Straight Wip

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Hello all,

Since many on the forums either wish to make knives or shave with straights I'm posting a weekend trip I did a few years ago to get instruction on making straights. Please forgive that sometimes I am trying to remember several years ago and I have slept since. This will be pretty picture heavy, over 100

I went down to the Houston area and met up with Bob Allman. He is a wonderful guy who is very generous on showing this art. I took a lot of photos as we went for notes and memory aids. Bear with me I'm not the best photographer and there are a lot of photos. There are two sets. One is Bob as he is working, demonstrating each step for me. The second set is my two after each step.

Here's where we were working on the design. We started with laying it out on the graph paper with a standard size of 6 x 1. I worked out 3 designs with Bob's help. Went with the first and third one.


Some of Bob's examples and sketches -


Chopping the bar stock off using an angle grinder -


We use spray adhesive to attach the designs to the steel. Bob than uses an etcher to transfer the design to the steel -


Using the same cutter we removed a lot of bulk material -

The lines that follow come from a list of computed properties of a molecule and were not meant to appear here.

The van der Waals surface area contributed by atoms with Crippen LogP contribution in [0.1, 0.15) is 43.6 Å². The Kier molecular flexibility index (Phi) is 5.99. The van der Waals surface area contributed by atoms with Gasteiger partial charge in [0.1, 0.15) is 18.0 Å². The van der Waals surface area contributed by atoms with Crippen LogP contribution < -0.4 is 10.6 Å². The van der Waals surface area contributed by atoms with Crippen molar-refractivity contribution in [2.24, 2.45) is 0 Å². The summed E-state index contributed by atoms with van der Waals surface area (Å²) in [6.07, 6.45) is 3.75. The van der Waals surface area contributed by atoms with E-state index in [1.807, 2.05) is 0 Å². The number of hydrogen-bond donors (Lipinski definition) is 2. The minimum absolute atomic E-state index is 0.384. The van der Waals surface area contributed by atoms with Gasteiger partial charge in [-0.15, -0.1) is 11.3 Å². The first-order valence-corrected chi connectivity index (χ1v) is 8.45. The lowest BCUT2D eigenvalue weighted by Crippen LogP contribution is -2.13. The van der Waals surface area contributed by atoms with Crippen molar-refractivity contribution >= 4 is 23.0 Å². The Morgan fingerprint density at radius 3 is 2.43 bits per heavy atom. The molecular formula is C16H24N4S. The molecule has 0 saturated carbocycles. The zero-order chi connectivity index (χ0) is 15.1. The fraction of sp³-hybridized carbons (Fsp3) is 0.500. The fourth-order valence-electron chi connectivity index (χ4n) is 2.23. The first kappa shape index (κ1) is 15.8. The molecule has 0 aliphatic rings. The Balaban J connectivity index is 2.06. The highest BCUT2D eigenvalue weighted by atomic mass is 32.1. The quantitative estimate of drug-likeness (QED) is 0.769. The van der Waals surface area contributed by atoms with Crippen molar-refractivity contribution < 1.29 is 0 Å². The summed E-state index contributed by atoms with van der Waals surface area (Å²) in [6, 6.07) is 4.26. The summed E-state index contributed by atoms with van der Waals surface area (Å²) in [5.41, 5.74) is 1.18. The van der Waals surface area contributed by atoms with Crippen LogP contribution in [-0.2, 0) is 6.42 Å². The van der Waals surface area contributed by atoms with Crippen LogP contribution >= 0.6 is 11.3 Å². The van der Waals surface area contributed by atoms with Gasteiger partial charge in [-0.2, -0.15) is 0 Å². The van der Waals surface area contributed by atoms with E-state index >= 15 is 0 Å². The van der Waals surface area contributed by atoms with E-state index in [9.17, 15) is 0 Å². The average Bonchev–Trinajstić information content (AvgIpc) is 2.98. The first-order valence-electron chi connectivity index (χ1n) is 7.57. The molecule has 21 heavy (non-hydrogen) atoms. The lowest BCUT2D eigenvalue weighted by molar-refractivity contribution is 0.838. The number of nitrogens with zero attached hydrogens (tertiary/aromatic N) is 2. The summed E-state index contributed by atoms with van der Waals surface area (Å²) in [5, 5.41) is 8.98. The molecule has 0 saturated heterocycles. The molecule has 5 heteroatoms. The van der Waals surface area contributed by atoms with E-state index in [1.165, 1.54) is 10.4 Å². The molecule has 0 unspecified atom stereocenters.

Refining the profile with a coarse belt on the grinder's platen -



Mine of after above –


Further refining the profile with a small wheel –


Mine profile and ready for shaping –


To be continued...

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Rounding the edges with the slack belt area –


His setup for doing this without burning your hands. Keeps things cool, critical once the steel gets really thin but make a huge mess -


Tapering the tang, reducing it on both sides –


Shaping the tang. Rounding it out for it final shape –


Mine tapered and shaped. Notice I already made a mistake of not taking off the scale from the blade area. Cost me quite a bit of work later –


Bob putting on his mark and serializing the blades. Mine will be marked later since I use electro chemical etching –


Here is my contribution to the lessons. Some file work, in this case twisted rope. Uses a chainsaw and modified marking file. Here are the first steps –


The file work after shaping and sanding –


Here's my 2 ready for hogging. Hogging is a knife maker's term for large amounts of metal removal on the blade –


More to come...

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Here Bob sets up the grinder for the 8" wheel for the first grind –


Here is the grinding setup ready. Area shows the area we are going to aim for removing with this first grind –


The knives marked to show how much metal will be removed for heat treat –


And the grinding begins –


Here is the test to make sure the wheel is lined up and square to the jig –



Cleaned up and ready for heat treat –


More to come...

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Hardening setup. Mini-forge and quenching pot heated to 150F –


Getting the blade up to non-magnetic for quenching. Notice the tang is outside so it doesn't get hardened –